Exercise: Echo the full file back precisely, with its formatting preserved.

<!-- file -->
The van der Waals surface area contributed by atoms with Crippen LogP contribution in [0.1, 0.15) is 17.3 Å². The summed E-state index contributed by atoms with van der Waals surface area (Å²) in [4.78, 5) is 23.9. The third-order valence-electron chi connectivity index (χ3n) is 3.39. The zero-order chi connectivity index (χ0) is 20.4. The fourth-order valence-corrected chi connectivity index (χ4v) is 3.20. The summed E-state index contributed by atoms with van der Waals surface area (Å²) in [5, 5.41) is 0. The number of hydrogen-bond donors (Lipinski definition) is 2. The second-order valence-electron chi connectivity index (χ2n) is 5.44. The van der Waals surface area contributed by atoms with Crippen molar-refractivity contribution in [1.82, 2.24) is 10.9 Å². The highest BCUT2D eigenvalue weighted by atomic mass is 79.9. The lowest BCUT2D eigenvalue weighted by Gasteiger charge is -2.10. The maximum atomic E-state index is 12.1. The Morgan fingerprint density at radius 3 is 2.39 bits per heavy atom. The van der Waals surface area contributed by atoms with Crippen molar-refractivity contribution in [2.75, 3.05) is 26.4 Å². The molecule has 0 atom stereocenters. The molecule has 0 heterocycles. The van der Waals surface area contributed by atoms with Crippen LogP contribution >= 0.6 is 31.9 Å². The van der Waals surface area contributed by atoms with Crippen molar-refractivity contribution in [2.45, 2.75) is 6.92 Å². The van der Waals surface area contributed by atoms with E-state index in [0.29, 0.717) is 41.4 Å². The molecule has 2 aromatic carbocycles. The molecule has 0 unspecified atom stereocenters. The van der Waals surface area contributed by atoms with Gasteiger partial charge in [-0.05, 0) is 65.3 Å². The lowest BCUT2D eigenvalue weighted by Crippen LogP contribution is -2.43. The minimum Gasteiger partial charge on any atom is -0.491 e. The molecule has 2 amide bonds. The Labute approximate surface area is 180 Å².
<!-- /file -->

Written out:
The van der Waals surface area contributed by atoms with Crippen LogP contribution in [0.1, 0.15) is 17.3 Å². The summed E-state index contributed by atoms with van der Waals surface area (Å²) in [4.78, 5) is 23.9. The third-order valence-electron chi connectivity index (χ3n) is 3.39. The zero-order chi connectivity index (χ0) is 20.4. The fourth-order valence-corrected chi connectivity index (χ4v) is 3.20. The summed E-state index contributed by atoms with van der Waals surface area (Å²) in [5, 5.41) is 0. The number of hydrogen-bond donors (Lipinski definition) is 2. The second-order valence-electron chi connectivity index (χ2n) is 5.44. The van der Waals surface area contributed by atoms with Crippen molar-refractivity contribution in [1.82, 2.24) is 10.9 Å². The highest BCUT2D eigenvalue weighted by atomic mass is 79.9. The lowest BCUT2D eigenvalue weighted by Gasteiger charge is -2.10. The maximum atomic E-state index is 12.1. The Morgan fingerprint density at radius 3 is 2.39 bits per heavy atom. The van der Waals surface area contributed by atoms with Crippen molar-refractivity contribution in [2.75, 3.05) is 26.4 Å². The molecule has 0 atom stereocenters. The molecule has 0 heterocycles. The van der Waals surface area contributed by atoms with Crippen LogP contribution >= 0.6 is 31.9 Å². The van der Waals surface area contributed by atoms with Crippen molar-refractivity contribution in [2.45, 2.75) is 6.92 Å². The van der Waals surface area contributed by atoms with E-state index in [0.29, 0.717) is 41.4 Å². The molecule has 2 aromatic carbocycles. The molecule has 0 unspecified atom stereocenters. The van der Waals surface area contributed by atoms with Gasteiger partial charge in [-0.05, 0) is 65.3 Å². The lowest BCUT2D eigenvalue weighted by Crippen LogP contribution is -2.43. The minimum Gasteiger partial charge on any atom is -0.491 e. The molecule has 2 amide bonds. The Labute approximate surface area is 180 Å².